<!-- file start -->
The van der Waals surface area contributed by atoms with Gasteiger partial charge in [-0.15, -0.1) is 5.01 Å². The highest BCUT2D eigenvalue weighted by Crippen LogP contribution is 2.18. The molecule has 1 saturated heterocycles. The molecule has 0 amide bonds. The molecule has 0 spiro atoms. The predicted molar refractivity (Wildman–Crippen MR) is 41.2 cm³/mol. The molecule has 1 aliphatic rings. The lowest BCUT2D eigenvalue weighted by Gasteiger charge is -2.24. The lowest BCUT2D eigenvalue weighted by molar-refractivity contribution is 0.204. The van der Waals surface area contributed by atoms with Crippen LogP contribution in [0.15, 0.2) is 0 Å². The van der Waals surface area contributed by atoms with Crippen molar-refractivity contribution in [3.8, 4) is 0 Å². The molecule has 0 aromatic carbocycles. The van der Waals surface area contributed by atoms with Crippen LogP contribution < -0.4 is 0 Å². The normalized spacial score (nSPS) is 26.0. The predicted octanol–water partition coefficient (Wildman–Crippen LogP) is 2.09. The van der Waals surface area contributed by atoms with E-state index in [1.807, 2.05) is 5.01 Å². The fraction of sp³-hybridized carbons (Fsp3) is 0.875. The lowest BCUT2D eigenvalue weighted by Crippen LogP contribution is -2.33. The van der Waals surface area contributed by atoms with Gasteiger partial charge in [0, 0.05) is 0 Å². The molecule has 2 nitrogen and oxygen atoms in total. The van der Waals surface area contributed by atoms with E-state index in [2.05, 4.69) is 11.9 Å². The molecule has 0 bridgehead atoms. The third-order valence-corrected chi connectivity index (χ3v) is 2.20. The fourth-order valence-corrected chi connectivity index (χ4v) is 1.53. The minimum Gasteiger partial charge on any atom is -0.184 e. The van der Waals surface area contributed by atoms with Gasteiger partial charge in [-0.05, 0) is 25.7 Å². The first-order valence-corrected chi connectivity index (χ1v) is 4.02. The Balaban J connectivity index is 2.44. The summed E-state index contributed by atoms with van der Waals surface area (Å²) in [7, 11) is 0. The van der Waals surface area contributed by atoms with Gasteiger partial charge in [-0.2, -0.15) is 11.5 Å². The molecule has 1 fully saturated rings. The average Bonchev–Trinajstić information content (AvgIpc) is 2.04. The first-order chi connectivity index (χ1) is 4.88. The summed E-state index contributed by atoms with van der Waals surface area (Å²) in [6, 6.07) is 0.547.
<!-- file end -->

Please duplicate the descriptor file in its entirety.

The van der Waals surface area contributed by atoms with Gasteiger partial charge in [-0.15, -0.1) is 5.01 Å². The highest BCUT2D eigenvalue weighted by Crippen LogP contribution is 2.18. The molecule has 1 saturated heterocycles. The molecule has 0 amide bonds. The molecule has 0 spiro atoms. The predicted molar refractivity (Wildman–Crippen MR) is 41.2 cm³/mol. The molecule has 1 aliphatic rings. The lowest BCUT2D eigenvalue weighted by Gasteiger charge is -2.24. The lowest BCUT2D eigenvalue weighted by molar-refractivity contribution is 0.204. The van der Waals surface area contributed by atoms with Crippen LogP contribution in [0.15, 0.2) is 0 Å². The van der Waals surface area contributed by atoms with Crippen molar-refractivity contribution in [3.8, 4) is 0 Å². The molecule has 0 aromatic carbocycles. The van der Waals surface area contributed by atoms with Crippen LogP contribution < -0.4 is 0 Å². The normalized spacial score (nSPS) is 26.0. The predicted octanol–water partition coefficient (Wildman–Crippen LogP) is 2.09. The van der Waals surface area contributed by atoms with E-state index in [1.807, 2.05) is 5.01 Å². The fraction of sp³-hybridized carbons (Fsp3) is 0.875. The lowest BCUT2D eigenvalue weighted by Crippen LogP contribution is -2.33. The van der Waals surface area contributed by atoms with Gasteiger partial charge in [0, 0.05) is 0 Å². The molecule has 2 nitrogen and oxygen atoms in total. The van der Waals surface area contributed by atoms with E-state index in [2.05, 4.69) is 11.9 Å². The molecule has 0 bridgehead atoms. The third-order valence-corrected chi connectivity index (χ3v) is 2.20. The fourth-order valence-corrected chi connectivity index (χ4v) is 1.53. The minimum Gasteiger partial charge on any atom is -0.184 e. The van der Waals surface area contributed by atoms with Gasteiger partial charge in [-0.05, 0) is 25.7 Å². The first-order valence-corrected chi connectivity index (χ1v) is 4.02. The Balaban J connectivity index is 2.44. The summed E-state index contributed by atoms with van der Waals surface area (Å²) in [7, 11) is 0. The van der Waals surface area contributed by atoms with Gasteiger partial charge in [-0.2, -0.15) is 11.5 Å². The molecule has 1 fully saturated rings. The average Bonchev–Trinajstić information content (AvgIpc) is 2.04. The first-order chi connectivity index (χ1) is 4.88. The summed E-state index contributed by atoms with van der Waals surface area (Å²) in [6, 6.07) is 0.547.